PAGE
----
The Department for Education recently tweeted their support for an organisation called Just Like Us.
Examination of this group’s resources reveals that they are not compatible with the DfE’s own latest RSE guidance on resources from external providers. Read our factsheet below on the teaching materials of Just Like Us, compiled by Shelley Charlesworth.
Just Like Us factsheet
Just Like Us (JLU) is an LGBT+ charity for young people – their main campaigning method is training LGBT volunteers to go into schools to talk to children about LGBT+ equality and to help run LGBT+ groups and ally groups.
Ambassadors programme: here they work with employers to train volunteers aged 18-25 who organise campaigns and workplace talks in schools and workplaces.
Pride Groups: these train educators and school staff to set up groups for LGBT+ pupils and to set up ally groups.
School Diversity Week: an annual event taking place during Pride month. They claim that in 2020 “schools and colleges representing 1.9 million young people signed up to take part in School Diversity Week, demonstrating to their pupils that being LGBT+ is something to be celebrated.”
“It’s free and you’ll receive a toolkit packed with resources for across the curriculum and for all Key Stages.”
They are supported by, among others, Facebook, the National Lottery, and three cosmetic companies.
CEO Dominic Arnall is a charity sector professional who, prior to JLU, according to their website, worked as Head of Projects and Programmes at Stonewall, leading their education team. A lot of JLU’s methods and materials are similar to Stonewall’s.
They also commission research. The latest report ‘Growing Up LGBT’ is based on questionnaires from respondents recruited in part from JLU’s own database. It cannot be relied on as it used self-identification of sex and gender to gather data. Their recommendations are that schools use JLU resources to tackle the problems that their own research has identified.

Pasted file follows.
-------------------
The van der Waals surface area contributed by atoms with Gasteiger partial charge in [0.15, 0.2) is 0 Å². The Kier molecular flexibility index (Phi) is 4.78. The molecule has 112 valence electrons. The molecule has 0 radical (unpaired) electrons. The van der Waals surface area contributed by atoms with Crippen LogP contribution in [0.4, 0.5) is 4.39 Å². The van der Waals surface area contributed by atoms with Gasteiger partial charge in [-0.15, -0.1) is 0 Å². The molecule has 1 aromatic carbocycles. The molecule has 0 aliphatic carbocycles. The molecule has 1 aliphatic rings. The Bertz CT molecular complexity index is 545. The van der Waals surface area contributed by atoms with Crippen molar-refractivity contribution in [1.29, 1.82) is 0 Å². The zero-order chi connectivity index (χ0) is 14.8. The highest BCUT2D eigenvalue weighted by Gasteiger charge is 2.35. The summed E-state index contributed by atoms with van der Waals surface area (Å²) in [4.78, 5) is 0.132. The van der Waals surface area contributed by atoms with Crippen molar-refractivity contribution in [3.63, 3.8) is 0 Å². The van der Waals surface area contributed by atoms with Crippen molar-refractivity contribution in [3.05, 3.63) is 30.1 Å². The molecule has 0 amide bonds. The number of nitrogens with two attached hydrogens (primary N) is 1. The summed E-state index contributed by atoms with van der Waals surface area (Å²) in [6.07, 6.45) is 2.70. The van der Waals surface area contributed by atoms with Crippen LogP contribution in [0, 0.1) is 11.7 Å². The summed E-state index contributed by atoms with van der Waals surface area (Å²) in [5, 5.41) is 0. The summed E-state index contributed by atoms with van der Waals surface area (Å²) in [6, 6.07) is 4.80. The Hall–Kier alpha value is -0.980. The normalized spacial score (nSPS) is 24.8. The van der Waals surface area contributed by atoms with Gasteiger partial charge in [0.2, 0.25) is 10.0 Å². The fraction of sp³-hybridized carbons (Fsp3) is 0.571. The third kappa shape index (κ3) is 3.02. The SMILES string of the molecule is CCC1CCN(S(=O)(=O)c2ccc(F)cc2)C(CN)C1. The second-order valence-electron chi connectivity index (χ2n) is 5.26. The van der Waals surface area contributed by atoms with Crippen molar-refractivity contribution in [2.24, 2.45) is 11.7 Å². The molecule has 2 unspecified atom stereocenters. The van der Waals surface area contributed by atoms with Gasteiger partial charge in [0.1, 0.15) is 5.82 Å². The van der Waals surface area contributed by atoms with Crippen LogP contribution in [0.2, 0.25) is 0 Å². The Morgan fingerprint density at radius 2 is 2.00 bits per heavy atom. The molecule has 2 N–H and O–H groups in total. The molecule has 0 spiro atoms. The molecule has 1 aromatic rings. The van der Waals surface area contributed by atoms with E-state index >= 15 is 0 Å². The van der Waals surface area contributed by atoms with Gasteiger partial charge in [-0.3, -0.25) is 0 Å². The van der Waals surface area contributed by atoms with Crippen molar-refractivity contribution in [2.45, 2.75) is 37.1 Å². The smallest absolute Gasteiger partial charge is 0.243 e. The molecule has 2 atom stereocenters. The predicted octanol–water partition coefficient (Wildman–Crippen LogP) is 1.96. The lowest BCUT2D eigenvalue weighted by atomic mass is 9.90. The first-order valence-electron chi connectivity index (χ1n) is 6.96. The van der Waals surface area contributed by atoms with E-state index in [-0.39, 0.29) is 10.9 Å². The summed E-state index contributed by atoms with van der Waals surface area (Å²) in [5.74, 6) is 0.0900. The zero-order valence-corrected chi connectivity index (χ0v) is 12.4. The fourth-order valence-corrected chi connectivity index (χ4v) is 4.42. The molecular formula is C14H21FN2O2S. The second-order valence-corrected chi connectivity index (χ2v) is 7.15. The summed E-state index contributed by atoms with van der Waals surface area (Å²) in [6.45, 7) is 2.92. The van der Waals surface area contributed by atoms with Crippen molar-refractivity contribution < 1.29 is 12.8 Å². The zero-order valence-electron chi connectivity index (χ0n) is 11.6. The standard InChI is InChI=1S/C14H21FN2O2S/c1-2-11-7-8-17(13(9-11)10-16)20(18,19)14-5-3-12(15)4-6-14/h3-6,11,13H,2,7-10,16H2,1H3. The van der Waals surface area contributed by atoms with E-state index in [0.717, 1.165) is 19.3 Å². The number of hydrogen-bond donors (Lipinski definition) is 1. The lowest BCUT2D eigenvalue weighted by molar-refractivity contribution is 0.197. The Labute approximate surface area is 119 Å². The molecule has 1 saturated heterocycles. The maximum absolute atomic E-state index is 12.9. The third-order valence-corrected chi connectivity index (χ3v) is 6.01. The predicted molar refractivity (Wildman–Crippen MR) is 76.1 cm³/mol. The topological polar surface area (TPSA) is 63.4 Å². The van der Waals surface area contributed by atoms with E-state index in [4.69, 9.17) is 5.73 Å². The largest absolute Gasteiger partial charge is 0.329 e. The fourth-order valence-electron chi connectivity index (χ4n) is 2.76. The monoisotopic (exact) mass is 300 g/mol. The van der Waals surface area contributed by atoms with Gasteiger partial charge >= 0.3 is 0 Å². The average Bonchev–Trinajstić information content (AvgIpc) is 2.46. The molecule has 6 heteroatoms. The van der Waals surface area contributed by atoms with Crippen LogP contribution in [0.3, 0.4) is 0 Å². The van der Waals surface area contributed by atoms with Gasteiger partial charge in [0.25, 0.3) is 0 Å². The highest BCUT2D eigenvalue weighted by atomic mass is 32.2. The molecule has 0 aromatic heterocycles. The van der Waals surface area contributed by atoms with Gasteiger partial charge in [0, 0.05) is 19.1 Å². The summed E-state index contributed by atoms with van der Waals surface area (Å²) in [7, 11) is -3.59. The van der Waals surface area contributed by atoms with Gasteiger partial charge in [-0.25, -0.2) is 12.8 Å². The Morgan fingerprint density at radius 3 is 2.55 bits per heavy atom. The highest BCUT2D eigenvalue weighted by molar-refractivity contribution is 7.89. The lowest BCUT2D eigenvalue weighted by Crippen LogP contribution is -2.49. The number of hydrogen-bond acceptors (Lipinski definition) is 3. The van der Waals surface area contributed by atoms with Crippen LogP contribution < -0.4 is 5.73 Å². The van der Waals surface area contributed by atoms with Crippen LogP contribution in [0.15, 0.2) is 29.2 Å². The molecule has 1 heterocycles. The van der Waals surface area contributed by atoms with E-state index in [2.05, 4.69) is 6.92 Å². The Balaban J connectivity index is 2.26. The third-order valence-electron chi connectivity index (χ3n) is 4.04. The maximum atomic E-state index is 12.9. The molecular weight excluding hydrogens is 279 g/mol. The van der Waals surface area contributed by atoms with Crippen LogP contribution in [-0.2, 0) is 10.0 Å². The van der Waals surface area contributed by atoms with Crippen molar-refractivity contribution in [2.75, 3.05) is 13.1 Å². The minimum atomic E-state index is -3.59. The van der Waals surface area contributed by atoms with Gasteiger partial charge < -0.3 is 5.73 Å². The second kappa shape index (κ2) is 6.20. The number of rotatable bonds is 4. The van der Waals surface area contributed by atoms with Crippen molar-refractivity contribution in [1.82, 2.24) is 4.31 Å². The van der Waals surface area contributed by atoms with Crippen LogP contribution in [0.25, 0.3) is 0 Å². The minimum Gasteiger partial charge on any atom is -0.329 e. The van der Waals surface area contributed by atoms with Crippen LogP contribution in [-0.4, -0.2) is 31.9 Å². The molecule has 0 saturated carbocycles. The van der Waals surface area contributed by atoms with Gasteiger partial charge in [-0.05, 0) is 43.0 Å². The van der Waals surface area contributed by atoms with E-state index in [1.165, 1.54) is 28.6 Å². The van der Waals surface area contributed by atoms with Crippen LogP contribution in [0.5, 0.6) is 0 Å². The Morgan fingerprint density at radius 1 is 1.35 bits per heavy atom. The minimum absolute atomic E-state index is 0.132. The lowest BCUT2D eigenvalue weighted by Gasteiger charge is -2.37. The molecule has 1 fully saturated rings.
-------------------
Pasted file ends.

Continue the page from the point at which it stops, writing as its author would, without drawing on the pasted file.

“Supporting trans pupils in school”: a JLU policy guide for teachers and schools
This document is not freely available on their website making it hard for parents to find out what they stand for. We believe that no policies should be hidden or hard to access. We found the following problems with the policy.
Example 1: terminology and definitions
Just Like Us says that “Gender identity, gender expression and biological sex all exist on a spectrum.” This is inaccurate. Sex is binary and recorded at birth. Gender identity is unevidenced as it refers to a feeling that is wholly subjective. They promote mind/body disassociation, saying gender identity “is about how someone feels (mind set, perceptions, sense of self) not about how their body is built and functions.”
The definition of gender expression, the outward manifestation of gender identity, relies on stereotypes. JLU says it refers to “the way in which someone expresses their gender identity to the rest of the world. For example, the clothes they wear, the length of their hair, whether they wear makeup or not, their behaviours and interests.” Using hair length, makeup or interests as markers of sex is regressive. A girl is a girl and always will be if she likes short hair and cars.
JLU claims that “transgender girls/women will express their gender in a ‘feminine’ way, while transgender boys/men express their gender in a ‘masculine’ way.” Feminine and masculine in our society are expressions of social norms and fashion. Schools should challenge not endorse language like this.
Example 2: Section on ‘transitioning’
This is a lengthy section in the policy and is full of inaccurate information. Schools, teachers and parents should be aware of this and remember that teachers do not have the medical or therapeutic training needed to assess children expressing distress about gender.
JLU tells teachers that transition means a young person’s ‘gender is perceived correctly by others.’
Social transitioning is described as changing name, pronouns, dress, hair length and the wearing of makeup.